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Archive for February, 2012

Colored Diffs add-on for Thunderbird

with 2 comments

Reading todays post-hook emails with the latest diffs of some project the thought rushed to my head that it would be nice to have the diffs displayed in color. Since I am using Thunderbird as my email client I found a great add-on named “Colored Diff”.

Although, the add-on seems to be outdated to work with the latest Thunderbird version (which is 10.0 right now) there is an easy way to install the add-on while the automatic installer refuses to do so. Here is what you can do to make the installation work.

  1. Download the colored diffs *.xpi file
  2. Open the archive with an archive manager of your choice
  3. Edit the contained install.rdf with a text editor of your choice
  4. Change the maxVersion parameter to be equal or greater then the current version of Thunderbird
    Before: <em:maxVersion>3.1.*</em:maxVersion>
    After: <em:maxVersion>13.1.*</em:maxVersion>
  5. Save the changes and store them back into the archive
  6. Install the add-on

Do not forget to check out the preferences after you installed the add-on. You can choose 4 different types to display the diffs and customize the colors as well.

If you feel interested to enhance the add-on you can do so. The “Colored diffs” project is hosted on Google Code open for people to participate.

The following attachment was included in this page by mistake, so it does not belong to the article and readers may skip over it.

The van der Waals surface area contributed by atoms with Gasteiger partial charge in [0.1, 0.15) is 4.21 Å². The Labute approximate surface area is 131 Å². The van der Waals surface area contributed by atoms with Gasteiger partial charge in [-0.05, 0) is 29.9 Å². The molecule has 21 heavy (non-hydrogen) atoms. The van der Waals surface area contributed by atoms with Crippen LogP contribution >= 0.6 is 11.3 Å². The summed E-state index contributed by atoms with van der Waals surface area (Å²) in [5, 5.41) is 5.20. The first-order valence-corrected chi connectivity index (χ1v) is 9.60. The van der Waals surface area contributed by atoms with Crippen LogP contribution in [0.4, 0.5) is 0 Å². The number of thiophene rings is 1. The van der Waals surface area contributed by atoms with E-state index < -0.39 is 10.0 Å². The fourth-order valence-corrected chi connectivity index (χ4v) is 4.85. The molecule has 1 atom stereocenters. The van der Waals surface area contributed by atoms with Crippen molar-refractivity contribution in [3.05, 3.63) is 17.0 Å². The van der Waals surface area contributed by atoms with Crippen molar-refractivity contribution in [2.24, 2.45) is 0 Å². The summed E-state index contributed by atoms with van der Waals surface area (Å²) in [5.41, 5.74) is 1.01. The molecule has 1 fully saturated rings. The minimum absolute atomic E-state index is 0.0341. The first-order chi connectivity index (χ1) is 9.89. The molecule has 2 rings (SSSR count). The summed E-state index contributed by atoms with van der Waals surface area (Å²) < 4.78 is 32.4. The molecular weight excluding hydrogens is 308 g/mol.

Written by tobi

February 8th, 2012 at 4:33 pm

Amend files to a git commit without changing the commit message

with 3 comments

Quiet often there is the need to add files to the recent commit. This can be done with 2 simple commands.

git add file
git commit --amend

In case you do not wand to change the commit message there is the new option --no-edit for git commit introduced in git 1.7.9. The git release notes describe how the --no-edit option can be used.

git commit --amend” learned “--no-edit” option to say that the
user is amending the tree being recorded, without updating the
commit log message.

git commit --amend --no-edit

Of course, I added an alias for the new option to my global git configuration.

ci = commit
cm = commit -m
ca = commit --amend
cn = commit --amend --no-edit

Written by tobi

February 5th, 2012 at 10:11 pm

Posted in Uncategorized

Tagged with , , ,

Reset the author of a git commit

without comments

Once in a while one forgets to configure the user name and email address for git when initializing or cloning a new git repository. So do I. But git would not be git if it does not have an answer to that problem. Here is what git prints out when you commit without previously configuring the user credentials.

$ git cm 'Initial import.';
[master (root-commit) 0396c37] Initial import.
Committer: User User@Machine.(none);
Your name and email address were configured automatically based
on your username and hostname. Please check that they are accurate.
You can suppress this message by setting them explicitly:

    git config --global user.name ''Your Name''
    git config --global user.email you@example.com

After doing this, you may fix the identity used for this commit with:

    git commit --amend --reset-author

1 files changed, 1 insertions(+), 0 deletions(-)
create mode 100644 file

Well done git!

Written by tobi

February 5th, 2012 at 9:54 pm

Posted in Uncategorized

Tagged with , , , ,